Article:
3. A positive BAC was reported
  4. An individual had a positive drug test result

KABCO Scale

The KABCO scale for crash severity defines levels of injury severity. If several people are injured in a crash, the most severe injury level is used to set crash severity.

  • “K” Fatal injuries include deaths which occur within thirty days following injury in a motor vehicle crash.
  • “A” Severe injuries include skull fractures, internal injuries, broken or distorted limbs, unconsciousness, severe lacerations, severe burns, and unable to leave the scene without assistance.
  • “B” Moderate injuries include visible injuries such as a “lump” on the head, abrasions, and minor lacerations.
  • “C” Minor injuries include hysteria, nausea, momentary unconsciousness, and complaint of pain without visible signs of injury.
  • “Unk Severity” Severity of injury unknown
  • “O” No fatality or injury; property damage only

Large truck crash

A large truck crash is a crash involving a vehicle with a registered weight greater than or equal to 10,000 lbs. and a truck/bus class type and vehicle body type that fall within the DMV’s large truck classification types.

Motorcycle crash

A motorcycle crash is a crash involving a motor vehicle having a seat or saddle for the use of the rider and designed to travel on not more than three wheels in contact with the ground, but excluding a tractor.

Older driver crash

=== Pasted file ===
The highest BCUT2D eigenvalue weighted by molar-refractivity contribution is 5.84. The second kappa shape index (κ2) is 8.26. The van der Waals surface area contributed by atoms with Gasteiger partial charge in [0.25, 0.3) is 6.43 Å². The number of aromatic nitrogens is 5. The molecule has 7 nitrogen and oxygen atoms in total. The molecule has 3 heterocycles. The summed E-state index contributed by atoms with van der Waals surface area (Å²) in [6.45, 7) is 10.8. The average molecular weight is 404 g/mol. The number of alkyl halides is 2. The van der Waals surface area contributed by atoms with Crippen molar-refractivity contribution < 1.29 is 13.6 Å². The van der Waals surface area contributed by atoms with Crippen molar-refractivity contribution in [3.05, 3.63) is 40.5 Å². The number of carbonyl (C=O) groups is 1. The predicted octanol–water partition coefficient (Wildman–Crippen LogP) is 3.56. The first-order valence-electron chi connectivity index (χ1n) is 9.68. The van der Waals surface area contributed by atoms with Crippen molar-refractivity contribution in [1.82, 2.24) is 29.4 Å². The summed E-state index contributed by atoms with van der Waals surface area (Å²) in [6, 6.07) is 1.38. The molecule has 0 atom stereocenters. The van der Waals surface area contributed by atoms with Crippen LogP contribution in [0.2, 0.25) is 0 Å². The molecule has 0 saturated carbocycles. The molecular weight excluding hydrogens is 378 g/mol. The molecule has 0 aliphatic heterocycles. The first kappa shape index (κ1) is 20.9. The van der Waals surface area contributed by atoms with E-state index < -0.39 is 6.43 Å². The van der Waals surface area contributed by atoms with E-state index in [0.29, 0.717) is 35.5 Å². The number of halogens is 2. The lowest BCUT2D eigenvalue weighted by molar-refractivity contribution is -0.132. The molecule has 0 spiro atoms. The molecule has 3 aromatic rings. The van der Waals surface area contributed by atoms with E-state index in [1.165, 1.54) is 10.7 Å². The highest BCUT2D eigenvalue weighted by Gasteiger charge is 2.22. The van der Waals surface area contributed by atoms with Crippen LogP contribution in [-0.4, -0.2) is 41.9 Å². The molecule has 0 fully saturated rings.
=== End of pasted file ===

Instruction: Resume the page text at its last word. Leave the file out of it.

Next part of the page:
An older driver crash is a crash involving a person 65 and older operating a motor vehicle.

Passing/Lane Changing/Improper Use

Passing/Lane Changing/Improper Use, a Contributing Factor in the TSSR reports, includes crashes in which the police checked “Passing/Lane,” “Passing Too Closely,” or “Unsafe Lane Changing” as apparent contributing factors on the police accident report form.

Pedestrian crash

A pedestrian crash is a motor vehicle crash involving a person afoot or in a wheelchair.  This includes people on personal conveyances such as roller skates, skateboards and scooters.

Property damage crash

A property damage crash is a crash that resulted in damage of more than $1,000 to the vehicle of one person.

Region

The state is typically divided into three regions for purposes of analysis:  Upstate, Long Island and New York City.  The Upstate region consists of the 55 counties north of New York City, the Long Island region includes the two counties of Nassau and Suffolk, and the New York City region is comprised of five counties (Bronx, Kings, New York, Queens and Richmond).

Reportable crash

A reportable crash is a motor vehicle colliding with a vehicle, person, building or other object, reported by a police officer or a motorist, in which there was a fatality, a person injured, and/or property damage to any one person in excess of $1,000.

Severity